<h4>Background</h4>Vocally disruptive behaviour (VDB) is relatively common in nursing home residents but difficult to treat. There is limited study on prevalence and treatment of VDB. We hypothesise that VDB is a result of complex interaction between patient factors and environmental contributors.<h4>Methods</h4>Residents of nursing homes in south Dublin were the target population for this study. Inclusion criteria were that the residents were 65 years or over and exhibited VDB significant enough for consideration in the resident's care plan. Information on typology and frequency of VDB, Interventions employed and their efficacy, diagnoses, Cohen-Mansfield Agitation Inventory scores, Mini-Mental State Examination scores, and Barthel Index scores were obtained.<h4>Results</h4>Eight percent of nursing home residents were reported to display VDB, most commonly screaming (in 39.4% of vocally disruptive residents). VDB was associated with physical agitation and dementia; together, these two factors accounted for almost two-thirds of the variation in VDB between residents. One-to-one attention, engaging in conversation, redirecting behaviour, and use of psychotropic medication were reported by nurses as the most useful interventions. Analgesics were the medications most commonly used (65.7%) followed by quetiapine (62.9%), and these were reportedly effective in 82.6% and 77.2% of residents respectively.<h4>Conclusions</h4>VDB is common, challenging, and difficult to manage. The study of VDB is limited by a variety of factors that both contribute to this behaviour and make its treatment challenging. Issues relating to capacity and ethics make it difficult to conduct randomised controlled trials of treatments for VDB in the population affected.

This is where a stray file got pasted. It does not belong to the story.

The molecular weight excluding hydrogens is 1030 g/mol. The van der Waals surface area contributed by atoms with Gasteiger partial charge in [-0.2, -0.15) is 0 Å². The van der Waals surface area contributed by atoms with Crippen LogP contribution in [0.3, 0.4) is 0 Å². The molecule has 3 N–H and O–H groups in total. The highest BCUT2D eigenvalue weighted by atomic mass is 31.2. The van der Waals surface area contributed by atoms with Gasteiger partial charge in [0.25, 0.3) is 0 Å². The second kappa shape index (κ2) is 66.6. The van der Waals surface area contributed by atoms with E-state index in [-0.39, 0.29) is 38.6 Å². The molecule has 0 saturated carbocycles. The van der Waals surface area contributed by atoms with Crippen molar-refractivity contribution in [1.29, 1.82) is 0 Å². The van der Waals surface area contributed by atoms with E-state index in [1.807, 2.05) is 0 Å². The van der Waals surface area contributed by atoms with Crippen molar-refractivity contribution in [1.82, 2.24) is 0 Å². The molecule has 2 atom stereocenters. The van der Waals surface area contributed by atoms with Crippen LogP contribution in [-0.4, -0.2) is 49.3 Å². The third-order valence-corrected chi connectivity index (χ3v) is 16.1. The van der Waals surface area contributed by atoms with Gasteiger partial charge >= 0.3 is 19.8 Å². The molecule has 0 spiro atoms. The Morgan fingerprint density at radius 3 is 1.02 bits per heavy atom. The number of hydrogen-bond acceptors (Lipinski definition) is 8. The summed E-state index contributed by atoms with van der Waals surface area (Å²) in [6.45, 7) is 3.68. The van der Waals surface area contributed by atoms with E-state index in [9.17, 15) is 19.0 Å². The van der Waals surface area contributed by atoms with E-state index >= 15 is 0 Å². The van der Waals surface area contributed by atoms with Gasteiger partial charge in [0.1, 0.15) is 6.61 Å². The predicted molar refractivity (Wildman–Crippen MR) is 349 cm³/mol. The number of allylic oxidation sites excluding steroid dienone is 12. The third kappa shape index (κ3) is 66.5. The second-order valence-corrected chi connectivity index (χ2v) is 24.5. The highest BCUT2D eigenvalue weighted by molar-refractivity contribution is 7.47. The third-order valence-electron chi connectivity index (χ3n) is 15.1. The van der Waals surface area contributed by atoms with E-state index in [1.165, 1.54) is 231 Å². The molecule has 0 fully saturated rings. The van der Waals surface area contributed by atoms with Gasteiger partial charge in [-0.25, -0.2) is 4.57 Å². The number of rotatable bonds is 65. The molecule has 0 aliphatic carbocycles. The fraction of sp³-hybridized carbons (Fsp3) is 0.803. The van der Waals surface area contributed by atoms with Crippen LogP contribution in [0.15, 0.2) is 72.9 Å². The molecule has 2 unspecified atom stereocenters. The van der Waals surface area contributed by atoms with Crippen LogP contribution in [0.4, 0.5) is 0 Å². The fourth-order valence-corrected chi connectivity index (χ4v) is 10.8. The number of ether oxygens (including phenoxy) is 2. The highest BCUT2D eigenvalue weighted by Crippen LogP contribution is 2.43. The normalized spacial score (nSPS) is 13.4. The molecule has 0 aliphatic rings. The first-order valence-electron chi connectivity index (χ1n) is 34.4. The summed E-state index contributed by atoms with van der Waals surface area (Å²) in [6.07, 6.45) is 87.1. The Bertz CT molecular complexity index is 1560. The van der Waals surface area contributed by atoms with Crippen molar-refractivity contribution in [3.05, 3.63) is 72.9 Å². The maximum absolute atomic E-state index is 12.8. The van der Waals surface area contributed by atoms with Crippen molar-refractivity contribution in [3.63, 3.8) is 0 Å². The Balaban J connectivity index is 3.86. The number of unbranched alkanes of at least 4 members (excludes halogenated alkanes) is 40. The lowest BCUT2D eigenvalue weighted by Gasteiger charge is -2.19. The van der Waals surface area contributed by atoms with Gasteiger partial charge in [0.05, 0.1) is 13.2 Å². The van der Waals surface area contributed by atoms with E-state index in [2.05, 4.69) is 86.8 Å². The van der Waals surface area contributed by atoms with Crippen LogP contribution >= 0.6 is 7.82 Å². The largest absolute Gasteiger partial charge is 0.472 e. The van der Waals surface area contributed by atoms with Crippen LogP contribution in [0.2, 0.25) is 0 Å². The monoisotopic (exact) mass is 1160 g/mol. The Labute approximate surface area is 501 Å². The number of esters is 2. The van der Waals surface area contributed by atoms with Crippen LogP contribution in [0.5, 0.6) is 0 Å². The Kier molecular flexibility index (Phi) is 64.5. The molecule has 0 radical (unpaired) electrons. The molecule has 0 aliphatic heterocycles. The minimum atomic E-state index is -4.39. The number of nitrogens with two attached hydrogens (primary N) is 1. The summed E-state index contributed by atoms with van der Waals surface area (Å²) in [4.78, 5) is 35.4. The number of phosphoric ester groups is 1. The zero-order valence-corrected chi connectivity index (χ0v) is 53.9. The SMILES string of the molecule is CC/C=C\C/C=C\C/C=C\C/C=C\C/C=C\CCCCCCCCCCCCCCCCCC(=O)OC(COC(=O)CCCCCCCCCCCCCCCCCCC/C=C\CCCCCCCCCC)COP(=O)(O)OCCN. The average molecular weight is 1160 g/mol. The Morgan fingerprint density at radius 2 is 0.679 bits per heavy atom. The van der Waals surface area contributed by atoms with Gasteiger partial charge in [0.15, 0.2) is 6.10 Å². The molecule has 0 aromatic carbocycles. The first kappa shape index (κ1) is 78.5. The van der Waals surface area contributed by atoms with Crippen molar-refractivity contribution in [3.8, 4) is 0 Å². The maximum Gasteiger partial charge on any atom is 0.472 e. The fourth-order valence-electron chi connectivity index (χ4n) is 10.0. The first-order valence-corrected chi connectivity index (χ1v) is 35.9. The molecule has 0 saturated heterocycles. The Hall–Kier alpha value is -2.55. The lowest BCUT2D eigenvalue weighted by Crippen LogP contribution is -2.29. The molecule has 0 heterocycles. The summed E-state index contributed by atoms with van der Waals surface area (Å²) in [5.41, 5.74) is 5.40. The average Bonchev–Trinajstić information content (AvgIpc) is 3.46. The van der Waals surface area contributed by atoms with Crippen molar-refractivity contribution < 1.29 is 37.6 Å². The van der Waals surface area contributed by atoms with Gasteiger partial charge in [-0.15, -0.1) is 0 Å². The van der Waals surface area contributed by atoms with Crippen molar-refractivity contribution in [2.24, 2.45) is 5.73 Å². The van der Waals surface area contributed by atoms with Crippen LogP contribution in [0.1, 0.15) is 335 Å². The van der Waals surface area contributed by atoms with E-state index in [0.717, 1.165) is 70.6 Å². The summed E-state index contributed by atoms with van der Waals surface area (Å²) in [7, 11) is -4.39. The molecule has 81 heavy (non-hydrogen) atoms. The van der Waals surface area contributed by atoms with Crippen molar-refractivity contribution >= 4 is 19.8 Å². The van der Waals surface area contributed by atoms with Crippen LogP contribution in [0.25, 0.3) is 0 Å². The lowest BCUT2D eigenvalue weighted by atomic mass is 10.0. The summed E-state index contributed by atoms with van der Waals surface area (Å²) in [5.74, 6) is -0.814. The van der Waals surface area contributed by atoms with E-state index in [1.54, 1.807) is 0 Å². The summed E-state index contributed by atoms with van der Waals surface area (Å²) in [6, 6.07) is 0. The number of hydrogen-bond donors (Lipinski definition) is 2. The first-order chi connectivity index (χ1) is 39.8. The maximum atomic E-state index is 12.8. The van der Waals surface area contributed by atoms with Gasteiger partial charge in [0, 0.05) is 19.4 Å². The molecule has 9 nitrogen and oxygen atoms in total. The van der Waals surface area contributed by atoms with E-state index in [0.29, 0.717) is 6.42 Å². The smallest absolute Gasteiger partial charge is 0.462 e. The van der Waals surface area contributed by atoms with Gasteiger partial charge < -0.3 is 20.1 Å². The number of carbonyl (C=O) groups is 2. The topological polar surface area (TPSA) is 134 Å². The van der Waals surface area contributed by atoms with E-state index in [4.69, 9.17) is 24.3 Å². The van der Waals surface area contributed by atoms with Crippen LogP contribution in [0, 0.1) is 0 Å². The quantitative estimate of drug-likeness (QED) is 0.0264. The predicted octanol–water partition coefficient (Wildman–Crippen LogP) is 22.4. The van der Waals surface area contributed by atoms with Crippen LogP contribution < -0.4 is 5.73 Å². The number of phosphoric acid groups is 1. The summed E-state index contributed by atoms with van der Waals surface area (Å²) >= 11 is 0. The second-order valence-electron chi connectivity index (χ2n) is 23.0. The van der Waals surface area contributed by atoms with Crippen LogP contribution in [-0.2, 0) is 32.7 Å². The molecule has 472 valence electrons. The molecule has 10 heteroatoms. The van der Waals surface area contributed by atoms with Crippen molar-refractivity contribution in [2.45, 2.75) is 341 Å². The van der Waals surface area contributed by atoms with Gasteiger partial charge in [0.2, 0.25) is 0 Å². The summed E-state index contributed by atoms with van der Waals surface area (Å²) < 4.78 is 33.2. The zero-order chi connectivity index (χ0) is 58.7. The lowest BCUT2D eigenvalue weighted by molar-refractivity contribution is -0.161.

Ir J Psychol Med (Irish journal of psychological medicine)
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